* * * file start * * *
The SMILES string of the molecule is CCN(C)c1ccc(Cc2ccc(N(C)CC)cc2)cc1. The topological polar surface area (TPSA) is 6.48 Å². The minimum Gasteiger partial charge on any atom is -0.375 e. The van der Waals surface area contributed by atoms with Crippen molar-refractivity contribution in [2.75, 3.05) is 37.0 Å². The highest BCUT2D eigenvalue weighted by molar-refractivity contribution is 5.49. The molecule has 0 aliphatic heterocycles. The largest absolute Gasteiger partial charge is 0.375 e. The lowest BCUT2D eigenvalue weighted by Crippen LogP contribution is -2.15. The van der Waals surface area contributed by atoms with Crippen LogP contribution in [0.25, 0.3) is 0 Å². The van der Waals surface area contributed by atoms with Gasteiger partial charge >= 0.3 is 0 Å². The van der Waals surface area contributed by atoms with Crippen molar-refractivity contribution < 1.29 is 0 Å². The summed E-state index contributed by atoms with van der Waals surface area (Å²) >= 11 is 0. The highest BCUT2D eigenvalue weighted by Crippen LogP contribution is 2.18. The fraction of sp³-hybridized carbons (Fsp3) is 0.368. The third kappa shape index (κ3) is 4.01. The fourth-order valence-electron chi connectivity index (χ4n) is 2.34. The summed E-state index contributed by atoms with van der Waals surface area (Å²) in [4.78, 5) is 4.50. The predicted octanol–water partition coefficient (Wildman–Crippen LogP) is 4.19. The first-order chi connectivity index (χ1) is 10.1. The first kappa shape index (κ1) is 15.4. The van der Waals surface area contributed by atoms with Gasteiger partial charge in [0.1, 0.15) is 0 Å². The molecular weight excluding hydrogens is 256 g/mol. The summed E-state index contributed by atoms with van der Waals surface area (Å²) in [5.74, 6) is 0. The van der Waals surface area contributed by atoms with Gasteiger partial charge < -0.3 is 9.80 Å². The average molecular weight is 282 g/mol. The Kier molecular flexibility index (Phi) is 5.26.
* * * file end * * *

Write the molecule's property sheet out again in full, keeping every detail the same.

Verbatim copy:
The SMILES string of the molecule is CCN(C)c1ccc(Cc2ccc(N(C)CC)cc2)cc1. The topological polar surface area (TPSA) is 6.48 Å². The minimum Gasteiger partial charge on any atom is -0.375 e. The van der Waals surface area contributed by atoms with Crippen molar-refractivity contribution in [2.75, 3.05) is 37.0 Å². The highest BCUT2D eigenvalue weighted by molar-refractivity contribution is 5.49. The molecule has 0 aliphatic heterocycles. The largest absolute Gasteiger partial charge is 0.375 e. The lowest BCUT2D eigenvalue weighted by Crippen LogP contribution is -2.15. The van der Waals surface area contributed by atoms with Crippen LogP contribution in [0.25, 0.3) is 0 Å². The van der Waals surface area contributed by atoms with Gasteiger partial charge >= 0.3 is 0 Å². The van der Waals surface area contributed by atoms with Crippen molar-refractivity contribution < 1.29 is 0 Å². The summed E-state index contributed by atoms with van der Waals surface area (Å²) >= 11 is 0. The highest BCUT2D eigenvalue weighted by Crippen LogP contribution is 2.18. The fraction of sp³-hybridized carbons (Fsp3) is 0.368. The third kappa shape index (κ3) is 4.01. The fourth-order valence-electron chi connectivity index (χ4n) is 2.34. The summed E-state index contributed by atoms with van der Waals surface area (Å²) in [4.78, 5) is 4.50. The predicted octanol–water partition coefficient (Wildman–Crippen LogP) is 4.19. The first-order chi connectivity index (χ1) is 10.1. The first kappa shape index (κ1) is 15.4. The van der Waals surface area contributed by atoms with Gasteiger partial charge in [0.1, 0.15) is 0 Å². The molecular weight excluding hydrogens is 256 g/mol. The summed E-state index contributed by atoms with van der Waals surface area (Å²) in [5.74, 6) is 0. The van der Waals surface area contributed by atoms with Gasteiger partial charge < -0.3 is 9.80 Å². The average molecular weight is 282 g/mol. The Kier molecular flexibility index (Phi) is 5.26.